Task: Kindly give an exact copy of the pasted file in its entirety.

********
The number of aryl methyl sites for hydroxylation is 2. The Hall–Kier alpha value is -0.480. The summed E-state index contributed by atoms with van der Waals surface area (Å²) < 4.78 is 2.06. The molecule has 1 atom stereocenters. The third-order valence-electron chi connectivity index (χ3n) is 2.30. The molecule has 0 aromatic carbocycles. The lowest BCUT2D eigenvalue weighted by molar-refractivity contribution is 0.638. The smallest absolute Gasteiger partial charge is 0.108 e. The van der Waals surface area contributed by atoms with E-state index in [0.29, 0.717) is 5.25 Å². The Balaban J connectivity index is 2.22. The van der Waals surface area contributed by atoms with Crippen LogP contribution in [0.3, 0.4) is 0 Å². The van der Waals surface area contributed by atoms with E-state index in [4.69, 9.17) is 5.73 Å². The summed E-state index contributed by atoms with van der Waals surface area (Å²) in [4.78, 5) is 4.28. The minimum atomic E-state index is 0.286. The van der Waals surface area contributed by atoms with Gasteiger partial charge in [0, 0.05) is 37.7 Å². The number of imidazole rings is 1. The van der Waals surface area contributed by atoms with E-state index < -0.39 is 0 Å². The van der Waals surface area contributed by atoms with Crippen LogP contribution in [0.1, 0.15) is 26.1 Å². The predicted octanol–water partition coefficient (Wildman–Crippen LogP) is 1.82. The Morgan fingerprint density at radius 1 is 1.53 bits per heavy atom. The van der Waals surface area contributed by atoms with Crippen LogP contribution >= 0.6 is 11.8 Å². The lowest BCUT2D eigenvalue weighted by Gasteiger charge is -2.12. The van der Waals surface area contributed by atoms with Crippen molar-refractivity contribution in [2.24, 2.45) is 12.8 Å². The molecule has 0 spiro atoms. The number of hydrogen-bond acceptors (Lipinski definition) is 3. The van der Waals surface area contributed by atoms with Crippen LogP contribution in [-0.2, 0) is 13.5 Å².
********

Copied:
The number of aryl methyl sites for hydroxylation is 2. The Hall–Kier alpha value is -0.480. The summed E-state index contributed by atoms with van der Waals surface area (Å²) < 4.78 is 2.06. The molecule has 1 atom stereocenters. The third-order valence-electron chi connectivity index (χ3n) is 2.30. The molecule has 0 aromatic carbocycles. The lowest BCUT2D eigenvalue weighted by molar-refractivity contribution is 0.638. The smallest absolute Gasteiger partial charge is 0.108 e. The van der Waals surface area contributed by atoms with E-state index in [0.29, 0.717) is 5.25 Å². The Balaban J connectivity index is 2.22. The van der Waals surface area contributed by atoms with Crippen LogP contribution in [0.3, 0.4) is 0 Å². The van der Waals surface area contributed by atoms with E-state index in [4.69, 9.17) is 5.73 Å². The summed E-state index contributed by atoms with van der Waals surface area (Å²) in [4.78, 5) is 4.28. The minimum atomic E-state index is 0.286. The van der Waals surface area contributed by atoms with Gasteiger partial charge in [0, 0.05) is 37.7 Å². The number of imidazole rings is 1. The van der Waals surface area contributed by atoms with E-state index < -0.39 is 0 Å². The van der Waals surface area contributed by atoms with Crippen LogP contribution in [0.1, 0.15) is 26.1 Å². The predicted octanol–water partition coefficient (Wildman–Crippen LogP) is 1.82. The Morgan fingerprint density at radius 1 is 1.53 bits per heavy atom. The van der Waals surface area contributed by atoms with Crippen LogP contribution >= 0.6 is 11.8 Å². The lowest BCUT2D eigenvalue weighted by Gasteiger charge is -2.12. The van der Waals surface area contributed by atoms with Crippen molar-refractivity contribution in [2.24, 2.45) is 12.8 Å². The molecule has 0 spiro atoms. The number of hydrogen-bond acceptors (Lipinski definition) is 3. The van der Waals surface area contributed by atoms with Crippen LogP contribution in [-0.2, 0) is 13.5 Å².